where P is the probability, T is the return period of the design flood in number of years, and N is the particular time period of interest, also in number of years. For example, for schemes designed to withstand a flood with a return period of 100 years, there is a 0.63 probability (or 63% chance) that the design flood, or a more severe event, will be encountered within a period of 100 years.
3.14 Risk based decision-making requires a set of probabilities describing the relative likelihood of a range of future scenarios. This may entail:
- a model of the system of interest (paragraphs 3.15-3.18);
- some input probability distributions (paragraphs 3.19-3.21); and
- a method of integrating such distributions into the model (paragraphs 3.22-3.2.25).
Modelling the system
3.15 Understanding the system under appraisal, particularly its possible modes of failure, is an essential aspect of any risk assessment. Analysis by experts will be the starting point, often resulting in sketches of potential failure mechanisms. Although it may not prove necessary or possible to analyse them all, it is important to state the mechanism explicitly before excluding it from further analysis. This process is in many ways analogous to the generation of a risk register (section 2).
3.16 Having described the behaviour of the system in qualitative terms, it is necessary to develop a model suitable for quantitative analysis of probabilities. Fault tree analysis has proved its effectiveness in many disciplines. It involves identifying a specific state of a system (usually a failure state), and analysing all ways in which it can be reached. This type of analysis is particularly useful for mechanical and electrical systems such as floodgates, where components are fitted together in a clearly identifiable way, and where statistical failure rates are generally well documented. It enables critical elements to be identified and, if necessary, reinforced or duplicated, to improve the reliability of the whole system. Fault trees are therefore suitable for analysis of some aspects of flood defence systems. They are less applicable where failure mechanisms interact and are characterised by progressive cycles of decay rather than by discrete failure events.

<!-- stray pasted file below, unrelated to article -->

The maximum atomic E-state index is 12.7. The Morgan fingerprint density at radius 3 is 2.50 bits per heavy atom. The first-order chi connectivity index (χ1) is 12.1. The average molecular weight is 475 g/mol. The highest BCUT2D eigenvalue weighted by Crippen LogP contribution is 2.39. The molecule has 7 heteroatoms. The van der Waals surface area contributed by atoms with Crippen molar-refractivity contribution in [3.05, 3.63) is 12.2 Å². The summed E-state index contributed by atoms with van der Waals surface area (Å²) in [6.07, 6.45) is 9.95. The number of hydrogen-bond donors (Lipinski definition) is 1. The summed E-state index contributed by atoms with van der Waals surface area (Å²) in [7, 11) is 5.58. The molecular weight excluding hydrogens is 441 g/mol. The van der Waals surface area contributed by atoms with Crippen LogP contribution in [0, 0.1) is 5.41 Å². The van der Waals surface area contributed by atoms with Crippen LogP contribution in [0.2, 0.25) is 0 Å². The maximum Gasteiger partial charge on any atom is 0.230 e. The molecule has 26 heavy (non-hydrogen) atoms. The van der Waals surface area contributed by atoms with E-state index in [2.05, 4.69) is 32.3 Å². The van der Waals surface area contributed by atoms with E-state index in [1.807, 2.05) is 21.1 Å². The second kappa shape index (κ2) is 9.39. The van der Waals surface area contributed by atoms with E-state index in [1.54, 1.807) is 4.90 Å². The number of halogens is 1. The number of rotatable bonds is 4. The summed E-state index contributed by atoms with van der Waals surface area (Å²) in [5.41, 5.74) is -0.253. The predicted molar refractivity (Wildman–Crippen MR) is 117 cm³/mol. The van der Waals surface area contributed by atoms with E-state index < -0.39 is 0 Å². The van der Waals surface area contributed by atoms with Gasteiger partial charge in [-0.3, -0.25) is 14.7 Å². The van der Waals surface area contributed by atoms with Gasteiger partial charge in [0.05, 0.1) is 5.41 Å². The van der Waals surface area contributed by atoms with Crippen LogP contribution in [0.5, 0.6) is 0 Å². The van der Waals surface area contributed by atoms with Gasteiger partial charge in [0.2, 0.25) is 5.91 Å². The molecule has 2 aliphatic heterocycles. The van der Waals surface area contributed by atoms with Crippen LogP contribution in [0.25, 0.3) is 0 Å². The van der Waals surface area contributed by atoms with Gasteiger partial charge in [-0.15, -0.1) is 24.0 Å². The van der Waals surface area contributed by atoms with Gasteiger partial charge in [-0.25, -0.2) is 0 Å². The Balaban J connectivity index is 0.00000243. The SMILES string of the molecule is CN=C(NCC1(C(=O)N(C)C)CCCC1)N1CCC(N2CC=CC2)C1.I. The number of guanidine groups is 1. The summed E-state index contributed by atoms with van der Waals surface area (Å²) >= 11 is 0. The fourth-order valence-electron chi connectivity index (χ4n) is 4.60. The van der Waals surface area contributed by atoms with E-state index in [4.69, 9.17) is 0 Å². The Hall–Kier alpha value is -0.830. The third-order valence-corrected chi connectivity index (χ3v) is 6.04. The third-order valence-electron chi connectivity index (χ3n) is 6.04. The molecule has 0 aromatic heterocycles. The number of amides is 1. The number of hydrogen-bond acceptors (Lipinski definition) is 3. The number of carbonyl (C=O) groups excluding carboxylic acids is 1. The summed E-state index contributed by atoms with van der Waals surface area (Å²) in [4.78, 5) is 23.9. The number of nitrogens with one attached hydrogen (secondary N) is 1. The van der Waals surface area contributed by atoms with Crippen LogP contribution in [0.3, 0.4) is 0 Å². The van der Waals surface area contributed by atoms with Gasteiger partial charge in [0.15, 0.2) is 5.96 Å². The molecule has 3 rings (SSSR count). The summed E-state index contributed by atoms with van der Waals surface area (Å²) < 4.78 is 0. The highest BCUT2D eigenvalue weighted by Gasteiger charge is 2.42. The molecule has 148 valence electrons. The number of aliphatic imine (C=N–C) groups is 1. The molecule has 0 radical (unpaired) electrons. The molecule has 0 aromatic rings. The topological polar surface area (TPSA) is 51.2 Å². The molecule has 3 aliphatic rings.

3.17 Rather than working back from a defined failure mechanism (as in fault tree analysis), the overall behaviour of a system can be analysed by working through the events which may occur due to the loads on the system. This approach is particularly useful where there are only one or 2 key loads. In flood engineering, a statistical distribution of the key hydraulic loads will usually be available. This can be used as a direct input for a quantitative event tree analysis.
3.18 Event tree and fault tree analyses address failure at a particular point in time. However, the system will also be subject to long-term changes due to materials decay, embankment settlement, and the variation of the loads themselves. It is important to address such changes in an appraisal. This can be achieved by (i) analysing system failure at several discrete moments during the life of the scheme and interpolating; and (ii) simulating the behaviour of the whole system over the life of the scheme and directly obtaining whole-life predictions.
Obtaining input probability distributions
3.19 A quantitative risk analysis requires input probability distributions for the model. For example, for flood prevention schemes in tidal areas, this may require probability distributions for wave heights and tide levels. Distributions can be discrete (Figure 3.2), or continuous (Figure 3.3).